This month's featured article
Market integration and the expansion of renewable energy: Evidence from Chile
Luis E. GONZALESProfessor of Economics, Institute of Economics at Pontificia Universidad Católica De Chile
ITO KoichiroVisiting Fellow, RIETI
Mar REGUANTResearch Fellow at Barcelona School Of Economics, Vice President, Climate at Centre for Economic Policy Research, Professor at Northwestern University
One of the obstacles that countries face in accelerating their transition to a low-carbon economy is shortening the distance between consumption centres (e.g. large cities) and renewable energy sources. This column looks at the impact of the integration of two previously separate electricity markets in Chile on renewables expansion and allocative efficiency. The authors find that connecting these markets by expanding electricity transmission lines reduced regional price disparities in electricity, boosted renewable energy, and lowered the overall cost of electricity.
The battle for decarbonisation is being lost. We are way off track in limiting global warming to 1.5°C, or even to 2°C. According to the IMF (2022), US$1 trillion is needed in energy infrastructure investment before 2030 to enable greenhouse gas mitigation in emerging economies.
Recently, Chile has managed to more than double the proportion of electricity it generates from renewable energy, going from solar and wind power generating 10% of total electricity in 2017 to almost 28% of total electricity in 2022 (Generadoras de Chile 2022). When all the renewable energy generation sources are considered, including hydroelectric, geothermal and biomass, the percentage of renewable generation at the end of 2022 surpassed 55% of the total, higher than the 45% of thermal generation.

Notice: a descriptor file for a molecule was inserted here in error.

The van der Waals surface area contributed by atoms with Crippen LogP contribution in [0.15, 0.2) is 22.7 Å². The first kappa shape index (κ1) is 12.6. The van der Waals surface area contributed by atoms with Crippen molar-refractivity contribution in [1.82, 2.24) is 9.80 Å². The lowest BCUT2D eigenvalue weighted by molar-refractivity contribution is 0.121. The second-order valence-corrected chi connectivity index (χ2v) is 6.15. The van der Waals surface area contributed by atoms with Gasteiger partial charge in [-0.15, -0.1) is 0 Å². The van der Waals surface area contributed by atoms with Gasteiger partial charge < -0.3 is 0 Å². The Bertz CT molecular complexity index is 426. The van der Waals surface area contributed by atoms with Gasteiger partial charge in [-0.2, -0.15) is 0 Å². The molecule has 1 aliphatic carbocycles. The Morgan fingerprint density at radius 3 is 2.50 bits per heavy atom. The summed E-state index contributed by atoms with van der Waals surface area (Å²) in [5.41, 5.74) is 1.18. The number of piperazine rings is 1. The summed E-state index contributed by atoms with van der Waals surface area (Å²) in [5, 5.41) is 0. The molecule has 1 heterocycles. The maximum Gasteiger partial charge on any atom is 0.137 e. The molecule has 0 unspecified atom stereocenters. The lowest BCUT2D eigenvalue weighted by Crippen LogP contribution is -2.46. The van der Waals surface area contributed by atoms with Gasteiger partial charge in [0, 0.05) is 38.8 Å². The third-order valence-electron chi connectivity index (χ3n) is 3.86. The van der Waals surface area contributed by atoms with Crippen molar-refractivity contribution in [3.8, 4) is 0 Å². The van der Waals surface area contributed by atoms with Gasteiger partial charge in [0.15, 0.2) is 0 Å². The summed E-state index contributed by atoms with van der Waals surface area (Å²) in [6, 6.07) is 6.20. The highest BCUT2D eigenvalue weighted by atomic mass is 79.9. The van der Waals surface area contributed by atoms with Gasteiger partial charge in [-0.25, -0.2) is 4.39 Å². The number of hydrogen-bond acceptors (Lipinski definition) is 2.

However, a worrying development is the significant curtailment of generated renewable energy. This is caused by the difficulties in transporting generated energy due to the lack of transmission lines that connect large consumption centres. For instance, up to 290 Gigawatt hours of wind and solar power-generated energy was not used in 2022 (ACERA 2022).
To read the full text:
“Does Market Integration Help to Expand Renewable Energy?”
ITO Koichiro (Visiting Fellow, RIETI)
“The Dynamic Impact of Market Integration: Evidence from renewable energy expansion in Chile”
Luis E. GONZALES (Pontificia Universidad Catolica de Chile and CLAPES UC) / ITO Koichiro (Visiting Fellow, RIETI) / Mar REGUANT (Northwestern, BSE, CEPR, and NBER)
“Impact of the Rapid Expansion of Renewable Energy on Electricity Market Price: Using machine learning and Shapley Additive Explanation”
SHIMOMURA Mizue (Kyushu University) / KEELEY Alexander Ryota (Kyushu University) / MATSUMOTO Ken'ichi (Toyo University) / TANAKA Kenta (Musashi University) / MANAGI Shunsuke (Faculty Fellow, RIETI)
“Assessing the Impact of Renewable Energy Sources: Simulation analysis of the Japanese electricity market”
YOSHIHARA Keisuke (University of Tokyo) / OHASHI Hiroshi (Faculty Fellow, RIETI)
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KONDO Keisuke (Senior Fellow, RIETI)
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